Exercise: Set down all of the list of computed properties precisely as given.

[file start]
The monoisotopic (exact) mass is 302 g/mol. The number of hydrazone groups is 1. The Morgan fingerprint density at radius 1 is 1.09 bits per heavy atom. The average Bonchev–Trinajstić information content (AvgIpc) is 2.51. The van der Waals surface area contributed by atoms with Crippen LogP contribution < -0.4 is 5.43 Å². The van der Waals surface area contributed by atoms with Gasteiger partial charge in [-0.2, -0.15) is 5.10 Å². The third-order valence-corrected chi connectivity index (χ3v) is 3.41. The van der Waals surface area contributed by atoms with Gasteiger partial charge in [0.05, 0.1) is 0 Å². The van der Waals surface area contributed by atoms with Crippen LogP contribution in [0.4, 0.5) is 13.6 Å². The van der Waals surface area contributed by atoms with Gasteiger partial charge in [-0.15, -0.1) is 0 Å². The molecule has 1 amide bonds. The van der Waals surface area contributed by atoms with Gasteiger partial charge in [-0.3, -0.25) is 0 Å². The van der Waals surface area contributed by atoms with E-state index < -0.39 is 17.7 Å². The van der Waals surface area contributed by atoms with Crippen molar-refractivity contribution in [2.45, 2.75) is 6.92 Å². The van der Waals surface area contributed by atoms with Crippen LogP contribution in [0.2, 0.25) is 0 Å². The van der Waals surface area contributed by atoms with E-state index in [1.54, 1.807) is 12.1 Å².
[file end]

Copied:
The monoisotopic (exact) mass is 302 g/mol. The number of hydrazone groups is 1. The Morgan fingerprint density at radius 1 is 1.09 bits per heavy atom. The average Bonchev–Trinajstić information content (AvgIpc) is 2.51. The van der Waals surface area contributed by atoms with Crippen LogP contribution < -0.4 is 5.43 Å². The van der Waals surface area contributed by atoms with Gasteiger partial charge in [-0.2, -0.15) is 5.10 Å². The third-order valence-corrected chi connectivity index (χ3v) is 3.41. The van der Waals surface area contributed by atoms with Gasteiger partial charge in [0.05, 0.1) is 0 Å². The van der Waals surface area contributed by atoms with Crippen LogP contribution in [0.4, 0.5) is 13.6 Å². The van der Waals surface area contributed by atoms with Gasteiger partial charge in [-0.15, -0.1) is 0 Å². The molecule has 1 amide bonds. The van der Waals surface area contributed by atoms with Gasteiger partial charge in [-0.3, -0.25) is 0 Å². The van der Waals surface area contributed by atoms with E-state index < -0.39 is 17.7 Å². The van der Waals surface area contributed by atoms with Crippen molar-refractivity contribution in [2.45, 2.75) is 6.92 Å². The van der Waals surface area contributed by atoms with Crippen LogP contribution in [0.2, 0.25) is 0 Å². The van der Waals surface area contributed by atoms with E-state index in [1.54, 1.807) is 12.1 Å².